I suspect that government will support the national grid until the companies running it go bankrupt, and even then government will bail out the companies at the people's expense, just as they have bailed out the banks.

Karim said...

In essence: go local for as much as possible for food, water, energy, medicines, shelter amongst others!!! And do it now!!!! while we still have the opportunity to do so. Every little bit helps!!!

Perhaps another irony of our situation is whilst modernity imposed its ways on the world via greater technical efficiencies and lower financial costs, post peak many modern amenities will simply go by the way side due to costs!!! Sounds hilarious...

DIYer said...

... given current notions about the innate malevolence of government,... Perhaps a bit more than mere notions: e.g., the "War awn Terra". Any large organization, at the behest of the people within it, is going to seek self-preservation.

So the balkanization process is not likely to be elegant. I think most of us who have seen the writing on the wall would like to also see an orderly retreat take place. But with the captain of the Titanic continuing to assert that it is unsinkable, it looks less and less likely as time goes by. Note how the financial system continues to be supported by hot air and little men behind flimsy cutains, for another example. Maybe not innate malevolence as such, but the overall result is the same.

I had written another comment after reading only part of your essay, but deleted it and restarted. But I might recover one remark: by the time that last server farm is shut down, the 'net's end may well be regarded as the lifting of a yoke of oppression, rather than the sad ending of an era of illumination. The internet is under attack from a several directions.

As you mentioned in a previous essay, there's going to be that "Mad Max" interval to get through. And it might take a while to finish.

John Michael Greer said...

Blue Sun, of course you're quite correct -- part of the religion of progress is precisely the claim that the inhabitants of the industrial West are the chosen people of the great god Progress, and thus exempt from the problems that afflict the technologically inferior heathen.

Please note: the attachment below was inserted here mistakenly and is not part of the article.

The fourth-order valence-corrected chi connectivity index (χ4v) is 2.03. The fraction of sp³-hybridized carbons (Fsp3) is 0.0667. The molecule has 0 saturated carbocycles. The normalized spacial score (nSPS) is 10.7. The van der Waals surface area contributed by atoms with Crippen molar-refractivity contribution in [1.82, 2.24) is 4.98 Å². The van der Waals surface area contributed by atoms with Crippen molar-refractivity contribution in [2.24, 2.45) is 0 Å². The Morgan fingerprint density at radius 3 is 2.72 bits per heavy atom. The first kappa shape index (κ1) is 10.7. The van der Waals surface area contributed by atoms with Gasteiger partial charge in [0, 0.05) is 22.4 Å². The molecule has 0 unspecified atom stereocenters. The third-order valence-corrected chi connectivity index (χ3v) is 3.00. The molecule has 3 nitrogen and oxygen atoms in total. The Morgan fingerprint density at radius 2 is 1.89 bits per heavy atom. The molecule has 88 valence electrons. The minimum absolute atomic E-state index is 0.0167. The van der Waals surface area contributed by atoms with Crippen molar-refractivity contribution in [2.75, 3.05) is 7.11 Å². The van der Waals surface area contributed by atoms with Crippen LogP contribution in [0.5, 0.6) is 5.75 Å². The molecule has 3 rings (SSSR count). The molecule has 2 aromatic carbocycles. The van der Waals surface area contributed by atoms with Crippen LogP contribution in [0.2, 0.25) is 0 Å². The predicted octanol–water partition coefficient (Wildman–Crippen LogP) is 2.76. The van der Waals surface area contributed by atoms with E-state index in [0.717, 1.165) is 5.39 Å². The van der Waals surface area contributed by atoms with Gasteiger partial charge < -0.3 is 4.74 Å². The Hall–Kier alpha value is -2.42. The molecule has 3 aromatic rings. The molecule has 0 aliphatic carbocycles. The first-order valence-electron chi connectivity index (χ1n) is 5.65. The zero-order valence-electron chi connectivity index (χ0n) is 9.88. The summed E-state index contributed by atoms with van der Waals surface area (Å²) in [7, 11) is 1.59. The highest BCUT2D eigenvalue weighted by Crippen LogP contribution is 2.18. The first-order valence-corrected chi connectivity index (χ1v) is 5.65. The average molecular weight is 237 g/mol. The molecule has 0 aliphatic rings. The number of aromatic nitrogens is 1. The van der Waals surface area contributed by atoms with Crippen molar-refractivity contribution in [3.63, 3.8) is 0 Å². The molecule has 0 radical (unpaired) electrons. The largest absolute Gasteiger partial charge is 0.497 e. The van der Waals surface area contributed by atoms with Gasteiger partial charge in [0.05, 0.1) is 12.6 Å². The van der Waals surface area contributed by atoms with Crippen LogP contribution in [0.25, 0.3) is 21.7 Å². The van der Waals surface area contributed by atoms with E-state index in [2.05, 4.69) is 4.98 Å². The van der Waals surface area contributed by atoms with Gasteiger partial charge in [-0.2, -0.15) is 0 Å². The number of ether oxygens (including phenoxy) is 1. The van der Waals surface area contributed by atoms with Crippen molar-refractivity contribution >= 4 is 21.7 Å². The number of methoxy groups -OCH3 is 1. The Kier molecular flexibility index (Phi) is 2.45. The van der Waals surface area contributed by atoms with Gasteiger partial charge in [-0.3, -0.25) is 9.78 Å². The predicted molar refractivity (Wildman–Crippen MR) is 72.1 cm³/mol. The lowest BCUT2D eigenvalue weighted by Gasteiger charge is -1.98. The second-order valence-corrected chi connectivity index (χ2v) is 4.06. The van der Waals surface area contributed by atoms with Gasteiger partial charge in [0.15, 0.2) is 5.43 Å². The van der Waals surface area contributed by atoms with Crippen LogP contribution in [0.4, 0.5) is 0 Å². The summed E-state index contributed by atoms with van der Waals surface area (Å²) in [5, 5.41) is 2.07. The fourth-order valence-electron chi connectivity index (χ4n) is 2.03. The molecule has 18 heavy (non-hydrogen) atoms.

Pops, learn how to do graphics of an older kind and you may just have a job as the web unravels, too.

Pasttense, to make the internet work you need to maintain and power thousands of server farms, each of which use as much electricity as a midsized city, not to mention all the other costly and energy-intensive infrastructure that keeps the net running. To make a postal system work, all you need is a source of paper. The internet looks more efficient simply because you don't have to pay for it.

Mageprof, if there's an abundance of copper to be had for the taking, it's also quite possible that new (or old) uses will be found for it, creating new markets. Your grandparents' employer certainly could have found markets for it!

Ariel, I'm not predicting either business as usual or a smooth transition to anything. I'm predicting the decline and fall of our civilization, followed by a dark age some centuries in length. Some scraps of technology will stay in use during that process, the way Roman aqueducts continued to provide water for medieval cities -- and constructive action now can help see to it that useful technologies are more likely to be saved. As for your metaphors, well, the Tolkien one is in some ways very apt -- I should do a post about that one of these days, because his vision was profoundly shaped by a very keen historical sense of the origins of the last set of Western dark ages.

Professor, thank you. Religion is always something I keep in mind in these contexts, too, as you've doubtless noticed.

Shark, the peakistas I know seem to be pretty evenly divided between those who believe it's a problem that can be solved and those who think that's a lost cause at this point. As for the militia scene, I'm not at all sure. The overlap is likely to be in the "prepper" movement; I know (having heard from some of them) that I have a fair number of prepper readers, but those who surface here or on other peak oil blogs don't wave a flag and announce themselves. Many of them are worried about the political future of the US to the extent that they aren't greatly interested in drawing attention to themselves.

As for the "singularity," you get today's gold star for that analysis. It makes a very pragmatic kind of sense; the whole "singularity" hoopla is simply the projection of the past onto an imagined future, after all.

Joe, I've never suggested that there will be anything like a "reasonable downsizing." What part of "decline and fall of our civilization followed by a dark age" don't you understand? As for my comment to Danby, of course all the threads I'm picking apart in these essays will be woven back together on the loom of history; the point is to look at them one at a time so they can be understood, and not simply lumped together all anyhow.

JohnA said...

Your recent series of posts on energy have been especially good, particularly in calming down the "doomer" prospects of collapse while still reminding us that our lifestyles must change. However, the claim by reader Sebastien Bongard that 60% of electric power is lost in transmission and distribution sounded way off to me.